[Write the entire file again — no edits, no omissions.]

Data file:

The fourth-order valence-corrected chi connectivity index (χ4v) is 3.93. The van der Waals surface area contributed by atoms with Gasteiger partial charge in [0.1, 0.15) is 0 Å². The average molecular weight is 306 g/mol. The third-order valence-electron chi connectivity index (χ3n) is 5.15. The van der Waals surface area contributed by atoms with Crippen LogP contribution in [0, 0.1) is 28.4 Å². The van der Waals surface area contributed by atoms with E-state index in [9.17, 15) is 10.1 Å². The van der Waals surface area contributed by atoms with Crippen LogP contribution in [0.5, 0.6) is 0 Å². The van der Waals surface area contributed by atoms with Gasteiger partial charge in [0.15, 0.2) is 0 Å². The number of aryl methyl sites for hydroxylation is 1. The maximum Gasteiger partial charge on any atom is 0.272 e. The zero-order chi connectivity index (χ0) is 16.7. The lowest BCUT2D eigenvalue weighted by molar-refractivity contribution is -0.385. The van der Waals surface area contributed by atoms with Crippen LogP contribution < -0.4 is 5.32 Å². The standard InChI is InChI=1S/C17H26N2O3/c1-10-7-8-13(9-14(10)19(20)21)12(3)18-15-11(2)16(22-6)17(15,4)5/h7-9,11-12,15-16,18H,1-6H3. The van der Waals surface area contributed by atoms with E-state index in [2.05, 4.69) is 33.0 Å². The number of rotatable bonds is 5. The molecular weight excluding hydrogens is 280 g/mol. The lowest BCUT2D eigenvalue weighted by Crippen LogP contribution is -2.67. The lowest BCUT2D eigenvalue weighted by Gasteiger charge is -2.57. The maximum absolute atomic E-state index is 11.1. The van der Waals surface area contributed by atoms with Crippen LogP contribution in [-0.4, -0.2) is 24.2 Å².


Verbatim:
The fourth-order valence-corrected chi connectivity index (χ4v) is 3.93. The van der Waals surface area contributed by atoms with Gasteiger partial charge in [0.1, 0.15) is 0 Å². The average molecular weight is 306 g/mol. The third-order valence-electron chi connectivity index (χ3n) is 5.15. The van der Waals surface area contributed by atoms with Crippen LogP contribution in [0, 0.1) is 28.4 Å². The van der Waals surface area contributed by atoms with E-state index in [9.17, 15) is 10.1 Å². The van der Waals surface area contributed by atoms with Crippen LogP contribution in [0.5, 0.6) is 0 Å². The van der Waals surface area contributed by atoms with Gasteiger partial charge in [0.15, 0.2) is 0 Å². The number of aryl methyl sites for hydroxylation is 1. The maximum Gasteiger partial charge on any atom is 0.272 e. The zero-order chi connectivity index (χ0) is 16.7. The lowest BCUT2D eigenvalue weighted by molar-refractivity contribution is -0.385. The van der Waals surface area contributed by atoms with Crippen LogP contribution < -0.4 is 5.32 Å². The standard InChI is InChI=1S/C17H26N2O3/c1-10-7-8-13(9-14(10)19(20)21)12(3)18-15-11(2)16(22-6)17(15,4)5/h7-9,11-12,15-16,18H,1-6H3. The van der Waals surface area contributed by atoms with E-state index in [2.05, 4.69) is 33.0 Å². The number of rotatable bonds is 5. The molecular weight excluding hydrogens is 280 g/mol. The lowest BCUT2D eigenvalue weighted by Crippen LogP contribution is -2.67. The lowest BCUT2D eigenvalue weighted by Gasteiger charge is -2.57. The maximum absolute atomic E-state index is 11.1. The van der Waals surface area contributed by atoms with Crippen LogP contribution in [-0.4, -0.2) is 24.2 Å².